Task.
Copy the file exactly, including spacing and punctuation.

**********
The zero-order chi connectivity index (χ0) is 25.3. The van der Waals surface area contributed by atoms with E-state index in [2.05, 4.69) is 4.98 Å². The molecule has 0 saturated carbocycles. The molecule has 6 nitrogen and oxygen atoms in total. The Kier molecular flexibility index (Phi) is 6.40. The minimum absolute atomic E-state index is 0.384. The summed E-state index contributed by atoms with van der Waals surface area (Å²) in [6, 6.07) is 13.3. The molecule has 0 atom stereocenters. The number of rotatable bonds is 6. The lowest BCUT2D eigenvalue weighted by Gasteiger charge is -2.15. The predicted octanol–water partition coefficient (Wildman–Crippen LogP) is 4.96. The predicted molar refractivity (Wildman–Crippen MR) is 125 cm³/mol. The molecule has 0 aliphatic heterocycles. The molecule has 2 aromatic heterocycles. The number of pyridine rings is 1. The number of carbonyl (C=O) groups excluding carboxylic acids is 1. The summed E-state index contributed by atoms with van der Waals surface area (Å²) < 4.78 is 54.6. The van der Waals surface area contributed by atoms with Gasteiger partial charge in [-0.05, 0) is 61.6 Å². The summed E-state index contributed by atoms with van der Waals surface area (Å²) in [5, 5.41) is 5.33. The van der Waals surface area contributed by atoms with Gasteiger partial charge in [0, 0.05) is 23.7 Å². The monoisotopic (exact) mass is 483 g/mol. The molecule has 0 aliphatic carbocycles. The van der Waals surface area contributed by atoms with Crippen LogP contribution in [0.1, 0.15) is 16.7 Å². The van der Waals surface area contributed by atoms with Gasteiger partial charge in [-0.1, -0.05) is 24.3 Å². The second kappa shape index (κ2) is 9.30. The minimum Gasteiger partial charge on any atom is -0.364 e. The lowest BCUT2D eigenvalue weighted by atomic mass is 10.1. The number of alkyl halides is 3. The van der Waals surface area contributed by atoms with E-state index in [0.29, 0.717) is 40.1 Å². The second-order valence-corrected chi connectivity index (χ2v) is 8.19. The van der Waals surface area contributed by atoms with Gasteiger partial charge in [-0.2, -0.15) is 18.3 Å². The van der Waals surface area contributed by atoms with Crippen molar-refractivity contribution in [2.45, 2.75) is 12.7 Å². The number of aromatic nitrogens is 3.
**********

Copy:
The zero-order chi connectivity index (χ0) is 25.3. The van der Waals surface area contributed by atoms with E-state index in [2.05, 4.69) is 4.98 Å². The molecule has 0 saturated carbocycles. The molecule has 6 nitrogen and oxygen atoms in total. The Kier molecular flexibility index (Phi) is 6.40. The minimum absolute atomic E-state index is 0.384. The summed E-state index contributed by atoms with van der Waals surface area (Å²) in [6, 6.07) is 13.3. The molecule has 0 atom stereocenters. The number of rotatable bonds is 6. The lowest BCUT2D eigenvalue weighted by Gasteiger charge is -2.15. The predicted octanol–water partition coefficient (Wildman–Crippen LogP) is 4.96. The predicted molar refractivity (Wildman–Crippen MR) is 125 cm³/mol. The molecule has 0 aliphatic heterocycles. The molecule has 2 aromatic heterocycles. The number of pyridine rings is 1. The number of carbonyl (C=O) groups excluding carboxylic acids is 1. The summed E-state index contributed by atoms with van der Waals surface area (Å²) < 4.78 is 54.6. The van der Waals surface area contributed by atoms with Gasteiger partial charge in [-0.05, 0) is 61.6 Å². The summed E-state index contributed by atoms with van der Waals surface area (Å²) in [5, 5.41) is 5.33. The van der Waals surface area contributed by atoms with Gasteiger partial charge in [0, 0.05) is 23.7 Å². The monoisotopic (exact) mass is 483 g/mol. The molecule has 0 aliphatic carbocycles. The van der Waals surface area contributed by atoms with Crippen LogP contribution in [0.1, 0.15) is 16.7 Å². The van der Waals surface area contributed by atoms with Gasteiger partial charge in [-0.1, -0.05) is 24.3 Å². The second kappa shape index (κ2) is 9.30. The minimum Gasteiger partial charge on any atom is -0.364 e. The lowest BCUT2D eigenvalue weighted by atomic mass is 10.1. The number of alkyl halides is 3. The van der Waals surface area contributed by atoms with E-state index in [0.29, 0.717) is 40.1 Å². The second-order valence-corrected chi connectivity index (χ2v) is 8.19. The van der Waals surface area contributed by atoms with Gasteiger partial charge in [-0.2, -0.15) is 18.3 Å². The van der Waals surface area contributed by atoms with Crippen molar-refractivity contribution in [2.45, 2.75) is 12.7 Å². The number of aromatic nitrogens is 3.